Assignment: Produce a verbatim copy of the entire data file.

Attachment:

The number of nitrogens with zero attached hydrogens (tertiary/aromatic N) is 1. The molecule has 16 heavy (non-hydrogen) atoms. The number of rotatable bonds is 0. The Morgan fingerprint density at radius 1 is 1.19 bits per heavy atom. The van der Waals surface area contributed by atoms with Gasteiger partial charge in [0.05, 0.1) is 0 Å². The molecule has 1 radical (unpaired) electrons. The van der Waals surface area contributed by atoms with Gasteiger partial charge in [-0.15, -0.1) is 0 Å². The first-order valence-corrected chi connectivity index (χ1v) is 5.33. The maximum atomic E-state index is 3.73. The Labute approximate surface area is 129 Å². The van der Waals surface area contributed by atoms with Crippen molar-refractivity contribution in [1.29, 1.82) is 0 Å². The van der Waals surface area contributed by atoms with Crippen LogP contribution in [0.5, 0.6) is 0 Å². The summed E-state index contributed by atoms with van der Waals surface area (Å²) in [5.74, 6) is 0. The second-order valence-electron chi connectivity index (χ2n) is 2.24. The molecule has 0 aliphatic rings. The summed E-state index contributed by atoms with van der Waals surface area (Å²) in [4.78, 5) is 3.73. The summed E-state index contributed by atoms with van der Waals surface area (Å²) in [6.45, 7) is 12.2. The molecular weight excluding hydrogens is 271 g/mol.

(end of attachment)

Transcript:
The number of nitrogens with zero attached hydrogens (tertiary/aromatic N) is 1. The molecule has 16 heavy (non-hydrogen) atoms. The number of rotatable bonds is 0. The Morgan fingerprint density at radius 1 is 1.19 bits per heavy atom. The van der Waals surface area contributed by atoms with Gasteiger partial charge in [0.05, 0.1) is 0 Å². The molecule has 1 radical (unpaired) electrons. The van der Waals surface area contributed by atoms with Gasteiger partial charge in [-0.15, -0.1) is 0 Å². The first-order valence-corrected chi connectivity index (χ1v) is 5.33. The maximum atomic E-state index is 3.73. The Labute approximate surface area is 129 Å². The van der Waals surface area contributed by atoms with Crippen molar-refractivity contribution in [1.29, 1.82) is 0 Å². The van der Waals surface area contributed by atoms with Crippen LogP contribution in [0.5, 0.6) is 0 Å². The summed E-state index contributed by atoms with van der Waals surface area (Å²) in [5.74, 6) is 0. The second-order valence-electron chi connectivity index (χ2n) is 2.24. The molecule has 0 aliphatic rings. The summed E-state index contributed by atoms with van der Waals surface area (Å²) in [4.78, 5) is 3.73. The summed E-state index contributed by atoms with van der Waals surface area (Å²) in [6.45, 7) is 12.2. The molecular weight excluding hydrogens is 271 g/mol.